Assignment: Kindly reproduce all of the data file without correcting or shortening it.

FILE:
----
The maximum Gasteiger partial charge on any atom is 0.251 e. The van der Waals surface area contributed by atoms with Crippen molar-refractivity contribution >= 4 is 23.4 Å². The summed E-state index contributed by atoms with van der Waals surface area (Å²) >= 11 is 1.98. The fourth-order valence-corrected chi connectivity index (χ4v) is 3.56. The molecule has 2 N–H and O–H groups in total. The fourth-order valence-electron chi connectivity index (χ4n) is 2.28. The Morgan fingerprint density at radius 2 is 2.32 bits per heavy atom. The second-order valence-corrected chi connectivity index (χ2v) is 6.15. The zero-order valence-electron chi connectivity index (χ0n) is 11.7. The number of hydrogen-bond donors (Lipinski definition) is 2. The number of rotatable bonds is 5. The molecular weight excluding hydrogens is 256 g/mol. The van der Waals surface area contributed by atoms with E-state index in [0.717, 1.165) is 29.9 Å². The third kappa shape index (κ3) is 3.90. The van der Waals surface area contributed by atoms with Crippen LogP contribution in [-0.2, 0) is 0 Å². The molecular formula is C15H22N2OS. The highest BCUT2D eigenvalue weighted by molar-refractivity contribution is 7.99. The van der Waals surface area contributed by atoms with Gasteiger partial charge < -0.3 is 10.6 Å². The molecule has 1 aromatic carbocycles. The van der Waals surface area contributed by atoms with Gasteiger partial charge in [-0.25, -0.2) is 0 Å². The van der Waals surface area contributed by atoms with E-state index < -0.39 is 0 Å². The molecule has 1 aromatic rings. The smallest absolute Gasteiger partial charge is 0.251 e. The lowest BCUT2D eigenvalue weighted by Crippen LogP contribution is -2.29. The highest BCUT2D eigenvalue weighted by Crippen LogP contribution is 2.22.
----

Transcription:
The maximum Gasteiger partial charge on any atom is 0.251 e. The van der Waals surface area contributed by atoms with Crippen molar-refractivity contribution >= 4 is 23.4 Å². The summed E-state index contributed by atoms with van der Waals surface area (Å²) >= 11 is 1.98. The fourth-order valence-corrected chi connectivity index (χ4v) is 3.56. The molecule has 2 N–H and O–H groups in total. The fourth-order valence-electron chi connectivity index (χ4n) is 2.28. The Morgan fingerprint density at radius 2 is 2.32 bits per heavy atom. The second-order valence-corrected chi connectivity index (χ2v) is 6.15. The zero-order valence-electron chi connectivity index (χ0n) is 11.7. The number of hydrogen-bond donors (Lipinski definition) is 2. The number of rotatable bonds is 5. The molecular weight excluding hydrogens is 256 g/mol. The van der Waals surface area contributed by atoms with E-state index in [0.717, 1.165) is 29.9 Å². The third kappa shape index (κ3) is 3.90. The van der Waals surface area contributed by atoms with Crippen LogP contribution in [-0.2, 0) is 0 Å². The molecular formula is C15H22N2OS. The highest BCUT2D eigenvalue weighted by molar-refractivity contribution is 7.99. The van der Waals surface area contributed by atoms with Gasteiger partial charge < -0.3 is 10.6 Å². The molecule has 1 aromatic carbocycles. The van der Waals surface area contributed by atoms with Gasteiger partial charge in [-0.25, -0.2) is 0 Å². The van der Waals surface area contributed by atoms with E-state index < -0.39 is 0 Å². The molecule has 1 aromatic rings. The smallest absolute Gasteiger partial charge is 0.251 e. The lowest BCUT2D eigenvalue weighted by Crippen LogP contribution is -2.29. The highest BCUT2D eigenvalue weighted by Crippen LogP contribution is 2.22.